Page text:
Halloween Trick or Treats

pumpkin

Halloween is another holiday that is filled with sweets and can be a cause of anxiety to us parents of children with food intolerance and allergies. It is just one day, but a year’s worth of sweets can arrive in your house in just a few hours. Most dangerously, these are sweets you haven’t picked out and okay-ed yourself, other people have bought them so it’s important to know what is and isn’t suitable so you can quickly steal out what’s not alright for your child to eat.

Halloween Shelf in my local supermarket
Halloween Shelf in my local supermarket

 

Here’s some tips that might make it easier:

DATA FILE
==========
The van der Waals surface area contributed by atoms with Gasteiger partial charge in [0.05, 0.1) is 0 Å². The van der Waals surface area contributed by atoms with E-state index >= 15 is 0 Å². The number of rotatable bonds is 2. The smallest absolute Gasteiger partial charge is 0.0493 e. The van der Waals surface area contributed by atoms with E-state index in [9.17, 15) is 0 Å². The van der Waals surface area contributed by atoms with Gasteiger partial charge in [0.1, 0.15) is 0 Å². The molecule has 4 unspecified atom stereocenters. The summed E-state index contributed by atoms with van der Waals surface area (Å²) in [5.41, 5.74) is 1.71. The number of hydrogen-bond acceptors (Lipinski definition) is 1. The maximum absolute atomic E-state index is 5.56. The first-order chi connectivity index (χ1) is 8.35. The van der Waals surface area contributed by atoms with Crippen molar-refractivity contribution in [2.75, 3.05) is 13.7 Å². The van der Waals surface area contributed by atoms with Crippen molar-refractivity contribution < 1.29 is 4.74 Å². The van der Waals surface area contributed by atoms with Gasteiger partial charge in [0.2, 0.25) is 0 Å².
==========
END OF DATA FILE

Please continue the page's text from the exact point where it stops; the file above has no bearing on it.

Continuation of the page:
• If you are bringing your child trick or treating and they are old enough to understand that they aren’t allowed certain sweets they might receive, give them a reminder pep talk before going out.
  • If they are likely to have a meltdown later when you remove all the chocolate, have some dairy free chocolate or other favourite treats on hand at home to swap them with.
  • If your child is young enough you might be able to covertly remove the chocolate.
  • Buy only dairy free goodies for your house for giving at the door, so that your child can see other children being given the same treats that they are allowed.
  • If your children are young and you are going to relatives’ houses buy the stuff for them to give the kids, maybe the following year they’ll buy the right stuff themselves.

Dairy free treats:

 

Ingredients:

Haribo Spooky Ghosts

Maoam Party Mixx

Natural Confectionary Company Sour Tricks

Haribo Mini Mix

 

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